“Seen enough?” I said.

“Not quite,” Steven said.

So we stayed until the bells went off and we had to go back to our cells.  But we’d stayed long enough.  Brannigan was already wobbling and a guard had come out to remind him to remain on his feet.

That night Steven and I were lying on his bunk, enjoying the brandy that somehow hadn’t arrived at the Deputy Warden’s house.  I asked Steven how many times Brannigan was going to be punished until he adapted to prison life.

“I don’t know,” he said.  “What’s that line from the movie?  ‘If it was anybody else, I’d say it would be a lesson to you.  But you’re gonna need more than one lesson, and you’re gonna get more than one lesson.’”

“That’s pretty good writing,” I said.

“I guess so,” he said.  “Anyway, it can take a while to understand that you’re a convict and you’ll always be a convict.”

“Maybe he’ll get to enjoy it,” I said, giving his dick another kiss.  “You did.”

“Yeah.  Too bad I didn’t know how to write that story,” he said.  “But I’d rather live it than write it.”

Suddenly we heard shouting, up and down the block.  It was midnight — Christmas!

“So whose story is it?” I asked.  “Somebody must have written it.”

“Let me think,” he said, rolling onto his stomach.

“Hey!” I said.  “Don’t spill that brandy!  I worked hard for that.”

Not that I cared.

The shouting was still going on.  The bunk was small, punishingly small, which meant it was exactly right for us.  Lights in the cells had been turned off, hours ago, but the glow from the range lights never stopped.  In the middle of the night you could wake up and see the shadow of the bars beside your bunk and see the rivets in the wall beside you, holding your cell together.  In that light, Steven’s ass lay strong and hilly, with a dark quiet valley waiting to be entered.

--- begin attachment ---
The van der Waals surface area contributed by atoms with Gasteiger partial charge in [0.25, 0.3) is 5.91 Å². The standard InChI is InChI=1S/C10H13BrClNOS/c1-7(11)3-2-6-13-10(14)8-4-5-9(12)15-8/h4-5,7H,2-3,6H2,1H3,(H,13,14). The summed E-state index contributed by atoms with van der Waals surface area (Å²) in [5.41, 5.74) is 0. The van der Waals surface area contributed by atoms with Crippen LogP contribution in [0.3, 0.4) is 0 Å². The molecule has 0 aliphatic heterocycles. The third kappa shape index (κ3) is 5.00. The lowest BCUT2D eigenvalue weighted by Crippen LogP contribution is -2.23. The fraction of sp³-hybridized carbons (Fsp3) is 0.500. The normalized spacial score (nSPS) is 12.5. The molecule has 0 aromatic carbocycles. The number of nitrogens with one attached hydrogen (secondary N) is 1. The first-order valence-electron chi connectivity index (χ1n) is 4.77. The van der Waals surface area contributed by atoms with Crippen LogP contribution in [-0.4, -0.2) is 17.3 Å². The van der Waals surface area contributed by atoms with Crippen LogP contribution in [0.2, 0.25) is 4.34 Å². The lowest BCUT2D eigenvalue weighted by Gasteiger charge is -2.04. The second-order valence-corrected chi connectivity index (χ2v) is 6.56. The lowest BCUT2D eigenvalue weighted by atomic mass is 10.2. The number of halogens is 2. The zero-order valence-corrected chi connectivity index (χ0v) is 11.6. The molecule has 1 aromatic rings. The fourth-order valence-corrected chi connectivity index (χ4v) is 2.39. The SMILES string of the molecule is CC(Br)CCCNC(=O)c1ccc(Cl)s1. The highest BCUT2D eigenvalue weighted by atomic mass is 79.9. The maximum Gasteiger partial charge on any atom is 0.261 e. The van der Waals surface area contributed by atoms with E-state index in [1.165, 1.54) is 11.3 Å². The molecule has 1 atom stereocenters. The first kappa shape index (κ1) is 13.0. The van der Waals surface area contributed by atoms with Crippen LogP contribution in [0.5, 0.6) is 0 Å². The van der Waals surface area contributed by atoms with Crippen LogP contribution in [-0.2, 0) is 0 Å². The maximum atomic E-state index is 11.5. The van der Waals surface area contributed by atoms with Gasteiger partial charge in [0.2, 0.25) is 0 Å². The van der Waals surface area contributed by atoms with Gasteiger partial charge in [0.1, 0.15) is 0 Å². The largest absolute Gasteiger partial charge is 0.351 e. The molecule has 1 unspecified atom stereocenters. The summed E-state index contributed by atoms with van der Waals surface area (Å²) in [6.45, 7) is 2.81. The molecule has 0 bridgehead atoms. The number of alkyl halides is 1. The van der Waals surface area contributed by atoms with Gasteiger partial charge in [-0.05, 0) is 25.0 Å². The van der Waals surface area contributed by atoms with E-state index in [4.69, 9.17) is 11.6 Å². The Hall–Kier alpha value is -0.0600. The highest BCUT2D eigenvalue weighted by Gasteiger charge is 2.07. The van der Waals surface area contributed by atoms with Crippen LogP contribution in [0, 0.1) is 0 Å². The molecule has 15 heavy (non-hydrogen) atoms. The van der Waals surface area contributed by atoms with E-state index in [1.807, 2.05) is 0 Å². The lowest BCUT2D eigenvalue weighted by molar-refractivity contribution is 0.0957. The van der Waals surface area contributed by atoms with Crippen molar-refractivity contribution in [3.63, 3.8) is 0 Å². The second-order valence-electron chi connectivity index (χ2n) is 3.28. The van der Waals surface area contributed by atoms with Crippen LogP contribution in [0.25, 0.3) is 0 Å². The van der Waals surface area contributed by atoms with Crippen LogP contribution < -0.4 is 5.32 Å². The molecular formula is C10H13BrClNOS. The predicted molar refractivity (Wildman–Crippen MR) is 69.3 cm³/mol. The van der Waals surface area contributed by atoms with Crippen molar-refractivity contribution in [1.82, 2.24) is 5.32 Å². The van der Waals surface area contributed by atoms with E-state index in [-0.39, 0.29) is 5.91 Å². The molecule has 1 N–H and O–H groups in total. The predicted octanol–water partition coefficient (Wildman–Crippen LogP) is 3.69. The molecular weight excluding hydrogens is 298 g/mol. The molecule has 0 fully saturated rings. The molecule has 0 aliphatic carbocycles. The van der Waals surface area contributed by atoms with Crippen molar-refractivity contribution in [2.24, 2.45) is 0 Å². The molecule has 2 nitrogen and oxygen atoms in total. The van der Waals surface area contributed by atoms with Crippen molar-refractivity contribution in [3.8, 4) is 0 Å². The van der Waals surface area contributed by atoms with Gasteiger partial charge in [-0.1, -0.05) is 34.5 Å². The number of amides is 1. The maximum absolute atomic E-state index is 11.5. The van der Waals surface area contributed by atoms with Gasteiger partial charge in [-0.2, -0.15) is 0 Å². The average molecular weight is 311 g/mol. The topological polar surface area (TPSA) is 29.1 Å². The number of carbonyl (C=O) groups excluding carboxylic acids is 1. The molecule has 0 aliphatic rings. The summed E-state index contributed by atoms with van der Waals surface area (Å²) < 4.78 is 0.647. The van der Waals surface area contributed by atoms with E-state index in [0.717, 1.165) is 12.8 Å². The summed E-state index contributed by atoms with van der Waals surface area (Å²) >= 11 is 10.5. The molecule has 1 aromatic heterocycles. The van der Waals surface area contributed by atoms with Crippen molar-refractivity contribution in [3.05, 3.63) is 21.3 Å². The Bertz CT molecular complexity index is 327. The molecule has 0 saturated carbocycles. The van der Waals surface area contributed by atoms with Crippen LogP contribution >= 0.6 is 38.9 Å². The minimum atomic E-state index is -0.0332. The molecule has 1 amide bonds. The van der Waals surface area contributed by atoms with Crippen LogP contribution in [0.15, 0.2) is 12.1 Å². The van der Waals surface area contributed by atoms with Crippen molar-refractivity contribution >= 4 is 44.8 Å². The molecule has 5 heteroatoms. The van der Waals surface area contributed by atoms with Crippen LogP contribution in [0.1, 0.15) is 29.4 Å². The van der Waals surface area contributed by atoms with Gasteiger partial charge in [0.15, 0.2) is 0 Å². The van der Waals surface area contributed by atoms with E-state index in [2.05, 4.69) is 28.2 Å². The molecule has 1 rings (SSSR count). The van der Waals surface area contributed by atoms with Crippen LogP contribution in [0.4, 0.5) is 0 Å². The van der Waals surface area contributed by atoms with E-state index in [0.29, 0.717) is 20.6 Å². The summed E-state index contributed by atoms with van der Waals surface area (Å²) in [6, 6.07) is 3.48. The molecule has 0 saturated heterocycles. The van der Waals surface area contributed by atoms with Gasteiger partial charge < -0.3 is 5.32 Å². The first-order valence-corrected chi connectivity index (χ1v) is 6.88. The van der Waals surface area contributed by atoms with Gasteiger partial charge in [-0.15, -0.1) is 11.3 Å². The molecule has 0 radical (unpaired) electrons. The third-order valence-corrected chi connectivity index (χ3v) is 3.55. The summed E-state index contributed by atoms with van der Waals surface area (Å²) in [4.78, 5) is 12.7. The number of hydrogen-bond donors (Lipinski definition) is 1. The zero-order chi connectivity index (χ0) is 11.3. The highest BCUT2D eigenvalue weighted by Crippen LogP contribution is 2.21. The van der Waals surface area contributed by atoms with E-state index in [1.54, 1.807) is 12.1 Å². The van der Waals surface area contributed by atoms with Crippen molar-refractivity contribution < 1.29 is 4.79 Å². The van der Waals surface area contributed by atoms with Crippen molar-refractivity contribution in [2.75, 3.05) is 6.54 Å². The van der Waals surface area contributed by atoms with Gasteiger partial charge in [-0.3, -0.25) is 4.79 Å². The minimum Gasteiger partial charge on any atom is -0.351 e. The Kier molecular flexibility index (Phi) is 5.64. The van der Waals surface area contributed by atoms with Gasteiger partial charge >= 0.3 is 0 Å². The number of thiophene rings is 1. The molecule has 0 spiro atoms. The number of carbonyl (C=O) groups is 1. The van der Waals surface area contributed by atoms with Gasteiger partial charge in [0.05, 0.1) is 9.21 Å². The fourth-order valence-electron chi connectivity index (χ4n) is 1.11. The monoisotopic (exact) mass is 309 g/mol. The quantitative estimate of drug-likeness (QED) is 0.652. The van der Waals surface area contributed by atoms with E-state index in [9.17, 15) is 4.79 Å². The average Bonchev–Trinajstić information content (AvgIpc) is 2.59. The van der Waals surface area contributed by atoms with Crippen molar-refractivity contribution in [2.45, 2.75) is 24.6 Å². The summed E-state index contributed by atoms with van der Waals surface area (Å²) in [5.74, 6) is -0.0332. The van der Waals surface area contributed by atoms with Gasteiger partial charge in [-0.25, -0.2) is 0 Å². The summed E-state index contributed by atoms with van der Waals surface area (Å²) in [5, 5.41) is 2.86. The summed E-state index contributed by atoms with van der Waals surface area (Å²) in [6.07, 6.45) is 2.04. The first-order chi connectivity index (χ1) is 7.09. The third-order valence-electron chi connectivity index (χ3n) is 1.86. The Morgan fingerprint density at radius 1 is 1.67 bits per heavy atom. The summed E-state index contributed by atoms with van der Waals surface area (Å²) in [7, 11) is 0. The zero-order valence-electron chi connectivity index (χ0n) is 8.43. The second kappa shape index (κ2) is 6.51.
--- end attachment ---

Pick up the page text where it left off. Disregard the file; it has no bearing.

“I think you’re writing a new chapter now,” he said.

“All right,” I said.  “I’ll do the best I can.”

“I know you will,” he said, and I went inside him, to the place where I always wanted to be.

The End

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Metal would like to thank the author, Joshua Ryan, for this story!

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4 thoughts on “The Prison Writer – Chapter 21”

  1. Intricate, so well written and sadly for us this story must come to an “end”. But not for those now living within — Wow.
    Off now to read or re-read (or live) some more from Joshua Ryan.
    Thank you.

  2. Another great story from the awesome Joshua Ryan. Thank you for all you do to create great characters!!! Love your stories.